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Air Crash Investigations - Mechanical Failure or Suicide? - The Crash of SilkAir Flight 185 By Hans Griffioen, Editor
eBook (ePub): $9.99
On 19 December 1997 SilkAir Flight 185, a Boeing 737-300, operated by SilkAir, Singapore, on its way from Jakarta to Singapore, crashed at about 16:13 local time into the Musi river near Palembang,... More > South Sumatra. All 97 passengers and seven crew members were killed. Prior to the sudden descent from 35,000 feet, the flight data recorders stopped recording at different times. There were no mayday calls transmitted from the airplane prior or during the rapid descent. The weather at the time of the crash was fine.< Less
Air Crash Investigations - Pilot Error? - The Crash of Ethiopian Airlines Flight 409 By Hans Griffioen, Editor
eBook (ePub): $9.99
On 25 January 2010, at 00:41:30 UTC, Ethiopian Airlines flight ET 409, a Boeing 737-800, on its way from Beirut to Addis Abeba, crashed just after take-off from Rafic Hariri International Airport in... More > Beirut, Lebanon, into the Mediterranean Sea about 5 NM South West of Beirut International Airport. All 90 persons onboard were killed in the accident. The investigation concluded that the probable causes of the accident were pilot errors due to loss of situational awareness. Ethiopian Airlines refutes this conclusion. Other factors that could have lead to probable causes are the increased workload and stress levels that have most likely led to the captain reaching a situation of loss of situational awareness similar to a subtle in-capacitation and the F/O failure to recognize it or to intervene accordingly.< Less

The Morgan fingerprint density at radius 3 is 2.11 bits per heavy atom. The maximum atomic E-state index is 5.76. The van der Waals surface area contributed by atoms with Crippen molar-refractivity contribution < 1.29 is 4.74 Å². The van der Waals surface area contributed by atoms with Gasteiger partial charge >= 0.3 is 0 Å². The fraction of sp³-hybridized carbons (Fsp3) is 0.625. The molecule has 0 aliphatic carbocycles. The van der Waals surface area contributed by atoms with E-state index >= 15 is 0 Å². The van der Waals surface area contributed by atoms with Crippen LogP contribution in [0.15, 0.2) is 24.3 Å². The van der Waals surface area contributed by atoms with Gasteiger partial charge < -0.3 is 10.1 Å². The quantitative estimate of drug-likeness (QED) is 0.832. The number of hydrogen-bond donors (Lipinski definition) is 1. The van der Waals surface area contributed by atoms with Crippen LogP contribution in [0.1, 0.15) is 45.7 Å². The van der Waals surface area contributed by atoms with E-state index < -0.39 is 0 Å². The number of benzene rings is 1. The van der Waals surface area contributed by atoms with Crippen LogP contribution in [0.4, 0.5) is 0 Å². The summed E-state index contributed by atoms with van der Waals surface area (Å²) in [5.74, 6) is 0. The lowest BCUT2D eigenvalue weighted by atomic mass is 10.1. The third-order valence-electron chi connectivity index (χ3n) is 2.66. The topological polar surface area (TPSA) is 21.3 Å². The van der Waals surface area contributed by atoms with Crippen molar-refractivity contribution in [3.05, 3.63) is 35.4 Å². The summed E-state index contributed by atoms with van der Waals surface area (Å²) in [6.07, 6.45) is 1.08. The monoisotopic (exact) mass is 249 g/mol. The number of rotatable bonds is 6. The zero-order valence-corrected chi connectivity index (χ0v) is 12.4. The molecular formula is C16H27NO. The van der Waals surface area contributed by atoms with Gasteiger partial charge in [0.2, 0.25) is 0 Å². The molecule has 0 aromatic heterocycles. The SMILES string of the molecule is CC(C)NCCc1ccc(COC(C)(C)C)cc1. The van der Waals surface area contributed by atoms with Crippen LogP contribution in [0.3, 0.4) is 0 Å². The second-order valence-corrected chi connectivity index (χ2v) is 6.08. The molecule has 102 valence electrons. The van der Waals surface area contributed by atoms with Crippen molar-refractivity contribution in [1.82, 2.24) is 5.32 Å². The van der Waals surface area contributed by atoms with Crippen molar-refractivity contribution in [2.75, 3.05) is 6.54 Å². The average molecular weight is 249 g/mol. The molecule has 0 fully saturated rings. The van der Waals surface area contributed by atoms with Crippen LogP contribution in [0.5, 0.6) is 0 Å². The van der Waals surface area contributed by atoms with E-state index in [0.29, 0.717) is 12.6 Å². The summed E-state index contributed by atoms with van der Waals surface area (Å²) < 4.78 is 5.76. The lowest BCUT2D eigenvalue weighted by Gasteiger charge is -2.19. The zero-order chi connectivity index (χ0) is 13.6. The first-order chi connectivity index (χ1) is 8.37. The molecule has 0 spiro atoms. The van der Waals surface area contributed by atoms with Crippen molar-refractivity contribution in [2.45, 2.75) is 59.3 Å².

Air Crash Investigations - The Deadliest Single Aircraft Accident in Aviation History - The Crash of Japan Airlines Flight 123 By Hans Griffioen, Editor
eBook (ePub): $11.99
On August 12, 1985, a Japan Airlines B-747 aircraft, on its way from Tokyo to Osaka, lost shortly after take-off (around around 1825) from Tokyo part of its tail. At the time of the emergency the... More > aircraft was approaching the east coast of Southern lzu Peninsula, and after a continued flight of about 30 minutes the aircraft crashed among mountains in Ueno Village, Tano Gun, Gunma Prefecture at approximately 1856 hours. On board the aircraft were 509 passengers (including 12 infants) and a crew of 15; 524 persons in total, of which 520 persons (505 passengers and 15 crew-members) were killed, and 4 passengers seriously injured. The aircraft was destroyed and fire occurred. The accident was caused by an improper repair after an accident in Osaka in 1978.< Less
Air Crash Investigations - Lost Propeller Blade Kills 8 - The Crash of Atlantic Southeast Airlines Flight 529 By Hans Griffioen, Editor
eBook (ePub): $8.99
On August 21, 1995, about 1253 eastern daylight time, an Embraer EMB-120RT, airplane operated by Atlantic Southeast Airlines Inc., (ASA) as ASE flight 529, experienced the loss of a propeller blade... More > from the left engine propeller while climbing through 18,100 feet. The airplane then crashed during an emergency landing near Carrollton, Georgia. The accident killed 8 people on board. Safety issues in the report focused on manufacturer engineering practices, propeller blade maintenance repair, propeller testing and inspection procedures, the relaying of emergency information by air traffic controllers, crew resource management training, and the design of crash axes carried in aircraft.< Less